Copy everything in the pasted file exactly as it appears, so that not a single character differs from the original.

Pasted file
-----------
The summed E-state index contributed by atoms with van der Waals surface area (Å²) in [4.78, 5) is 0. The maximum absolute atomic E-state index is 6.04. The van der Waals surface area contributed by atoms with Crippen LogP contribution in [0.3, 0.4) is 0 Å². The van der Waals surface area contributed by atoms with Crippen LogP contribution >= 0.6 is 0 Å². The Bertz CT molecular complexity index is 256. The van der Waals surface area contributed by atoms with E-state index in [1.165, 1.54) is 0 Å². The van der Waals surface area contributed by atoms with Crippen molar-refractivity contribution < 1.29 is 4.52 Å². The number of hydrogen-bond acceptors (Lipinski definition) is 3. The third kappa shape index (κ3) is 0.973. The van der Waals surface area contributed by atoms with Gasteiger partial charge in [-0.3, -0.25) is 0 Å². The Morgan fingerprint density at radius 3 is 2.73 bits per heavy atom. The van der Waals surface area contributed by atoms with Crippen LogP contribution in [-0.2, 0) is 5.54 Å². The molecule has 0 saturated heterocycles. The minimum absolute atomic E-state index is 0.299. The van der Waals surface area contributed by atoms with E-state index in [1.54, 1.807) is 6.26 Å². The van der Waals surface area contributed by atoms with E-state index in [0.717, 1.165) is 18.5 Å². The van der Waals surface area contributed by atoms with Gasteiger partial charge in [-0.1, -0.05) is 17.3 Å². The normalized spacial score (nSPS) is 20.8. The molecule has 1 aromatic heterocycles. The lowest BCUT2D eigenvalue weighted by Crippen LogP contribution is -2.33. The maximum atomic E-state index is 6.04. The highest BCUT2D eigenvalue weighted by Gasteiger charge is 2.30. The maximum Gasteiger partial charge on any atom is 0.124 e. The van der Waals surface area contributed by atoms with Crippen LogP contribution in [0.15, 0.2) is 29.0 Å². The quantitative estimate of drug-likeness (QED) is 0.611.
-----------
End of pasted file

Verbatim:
The summed E-state index contributed by atoms with van der Waals surface area (Å²) in [4.78, 5) is 0. The maximum absolute atomic E-state index is 6.04. The van der Waals surface area contributed by atoms with Crippen LogP contribution in [0.3, 0.4) is 0 Å². The van der Waals surface area contributed by atoms with Crippen LogP contribution >= 0.6 is 0 Å². The Bertz CT molecular complexity index is 256. The van der Waals surface area contributed by atoms with E-state index in [1.165, 1.54) is 0 Å². The van der Waals surface area contributed by atoms with Crippen molar-refractivity contribution < 1.29 is 4.52 Å². The number of hydrogen-bond acceptors (Lipinski definition) is 3. The third kappa shape index (κ3) is 0.973. The van der Waals surface area contributed by atoms with Gasteiger partial charge in [-0.3, -0.25) is 0 Å². The Morgan fingerprint density at radius 3 is 2.73 bits per heavy atom. The van der Waals surface area contributed by atoms with Crippen LogP contribution in [-0.2, 0) is 5.54 Å². The molecule has 0 saturated heterocycles. The minimum absolute atomic E-state index is 0.299. The van der Waals surface area contributed by atoms with E-state index in [1.54, 1.807) is 6.26 Å². The van der Waals surface area contributed by atoms with E-state index in [0.717, 1.165) is 18.5 Å². The van der Waals surface area contributed by atoms with Gasteiger partial charge in [-0.1, -0.05) is 17.3 Å². The normalized spacial score (nSPS) is 20.8. The molecule has 1 aromatic heterocycles. The lowest BCUT2D eigenvalue weighted by Crippen LogP contribution is -2.33. The maximum atomic E-state index is 6.04. The highest BCUT2D eigenvalue weighted by Gasteiger charge is 2.30. The maximum Gasteiger partial charge on any atom is 0.124 e. The van der Waals surface area contributed by atoms with Crippen LogP contribution in [0.15, 0.2) is 29.0 Å². The quantitative estimate of drug-likeness (QED) is 0.611.